I was excited when my three lay magistrates returned. I was fully expecting to hear the same praise for my actions, why wouldn’t I? An exemplary citizen to all outward respects. But to my surprise, I mercilessly began to hear…. Because you said this, and this, and this, ‘GUILTY’. I was ordered to pay full costs of £640 and given nine month unconditional discharge. I was speechless. I couldn’t even bring myself to read out my mega amazing, ‘I’m such a great person’ speech I had prepared.

I left the court room in disbelief, frustrated at not being fully heard, I was disappointed that no sympathies had been aroused in my judgement, nor any good seen in my deeds, none at all. I thought back to my three lay magistrates and how fearsome they looked. How they had failed to accept the reason and logic of the facts. The evidence the police had presented against me had been so unclear, that a conviction should never have been possible. But in judgement of what they had wanted to understand, they had discounted it all, failing to see the person behind it. 

In the days that followed, as I tried to understand and make sense of my experience, I happened across a text and in those words I found my answer, appearing in the ‘law of three’.

*“Ever mind the law of three, What You Send Out Comes Back to Thee.” and I started to see a part of myself though the eyes of those who sat in judgement and I too began to see a person guilty. Guilty of being quick to judge others, harsh in my words, unsympathetic, cutting and direct in my approach.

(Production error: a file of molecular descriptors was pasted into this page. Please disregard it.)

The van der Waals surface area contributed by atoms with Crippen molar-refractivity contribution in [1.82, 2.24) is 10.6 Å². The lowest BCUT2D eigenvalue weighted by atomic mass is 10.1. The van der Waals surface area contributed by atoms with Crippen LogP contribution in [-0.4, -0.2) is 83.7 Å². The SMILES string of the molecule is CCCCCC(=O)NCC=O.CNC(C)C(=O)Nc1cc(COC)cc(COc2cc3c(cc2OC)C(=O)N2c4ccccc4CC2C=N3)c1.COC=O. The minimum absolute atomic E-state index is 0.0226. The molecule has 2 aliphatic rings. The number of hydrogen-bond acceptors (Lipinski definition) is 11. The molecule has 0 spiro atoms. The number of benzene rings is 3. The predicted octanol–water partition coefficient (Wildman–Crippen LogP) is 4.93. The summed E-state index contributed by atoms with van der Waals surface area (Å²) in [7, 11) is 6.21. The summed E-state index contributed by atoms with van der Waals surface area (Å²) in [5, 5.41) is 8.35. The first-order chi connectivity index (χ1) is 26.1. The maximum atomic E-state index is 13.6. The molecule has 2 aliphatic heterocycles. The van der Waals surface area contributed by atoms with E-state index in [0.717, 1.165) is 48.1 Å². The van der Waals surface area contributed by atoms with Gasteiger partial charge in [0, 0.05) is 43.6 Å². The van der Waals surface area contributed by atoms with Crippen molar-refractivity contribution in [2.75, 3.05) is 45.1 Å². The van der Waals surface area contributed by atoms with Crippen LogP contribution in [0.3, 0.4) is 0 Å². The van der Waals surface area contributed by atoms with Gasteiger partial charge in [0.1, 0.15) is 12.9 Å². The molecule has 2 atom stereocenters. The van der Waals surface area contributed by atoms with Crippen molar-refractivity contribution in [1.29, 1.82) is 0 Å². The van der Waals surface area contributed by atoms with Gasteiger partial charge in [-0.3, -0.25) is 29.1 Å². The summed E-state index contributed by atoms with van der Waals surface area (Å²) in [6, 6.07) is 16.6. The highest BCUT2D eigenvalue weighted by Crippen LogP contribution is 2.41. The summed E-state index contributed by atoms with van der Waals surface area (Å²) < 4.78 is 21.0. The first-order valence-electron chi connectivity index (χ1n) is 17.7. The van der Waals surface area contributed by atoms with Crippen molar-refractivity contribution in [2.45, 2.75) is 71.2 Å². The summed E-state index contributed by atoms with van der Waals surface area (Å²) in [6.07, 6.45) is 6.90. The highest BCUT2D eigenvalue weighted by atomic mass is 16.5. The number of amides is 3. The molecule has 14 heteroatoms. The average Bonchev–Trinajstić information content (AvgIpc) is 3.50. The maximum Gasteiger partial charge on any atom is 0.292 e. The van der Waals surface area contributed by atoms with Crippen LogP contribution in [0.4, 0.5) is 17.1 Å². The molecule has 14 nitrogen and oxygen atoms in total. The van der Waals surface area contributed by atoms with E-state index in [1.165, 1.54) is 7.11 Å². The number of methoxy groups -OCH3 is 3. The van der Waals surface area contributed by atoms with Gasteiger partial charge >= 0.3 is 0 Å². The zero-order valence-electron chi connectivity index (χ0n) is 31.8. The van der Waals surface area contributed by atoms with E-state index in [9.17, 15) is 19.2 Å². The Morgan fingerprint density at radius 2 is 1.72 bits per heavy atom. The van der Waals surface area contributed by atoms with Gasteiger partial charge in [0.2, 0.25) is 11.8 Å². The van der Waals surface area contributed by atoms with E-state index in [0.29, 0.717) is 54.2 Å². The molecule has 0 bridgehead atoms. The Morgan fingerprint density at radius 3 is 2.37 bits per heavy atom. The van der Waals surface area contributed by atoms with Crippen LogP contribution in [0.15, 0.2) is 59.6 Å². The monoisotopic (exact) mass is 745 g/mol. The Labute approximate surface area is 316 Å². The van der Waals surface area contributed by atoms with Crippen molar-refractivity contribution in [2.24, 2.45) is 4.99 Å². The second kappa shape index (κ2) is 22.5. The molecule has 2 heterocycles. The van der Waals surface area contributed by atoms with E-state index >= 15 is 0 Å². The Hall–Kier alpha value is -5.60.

I have come to accept that this wasn’t the day I was going to be a hero. This was the day I was judged by my three lay magistrates in accordance with the “law of three”, judging me as I have judged others. My lawyer asked me to go for a retrial…but I feel that until I have learned this lesson there can be no salvation. It’s a hard road, I know I am still learning from my mistakes and I am not there yet. For me this will probably be a life long practice, in cultivating compassion, forgiveness, and understanding in every moment and to all, but I am thankful I have these mistakes that I can learn from.

*The law of three states that everything you do comes back to you threefold. So please be wise and think about your actions and how they effect others.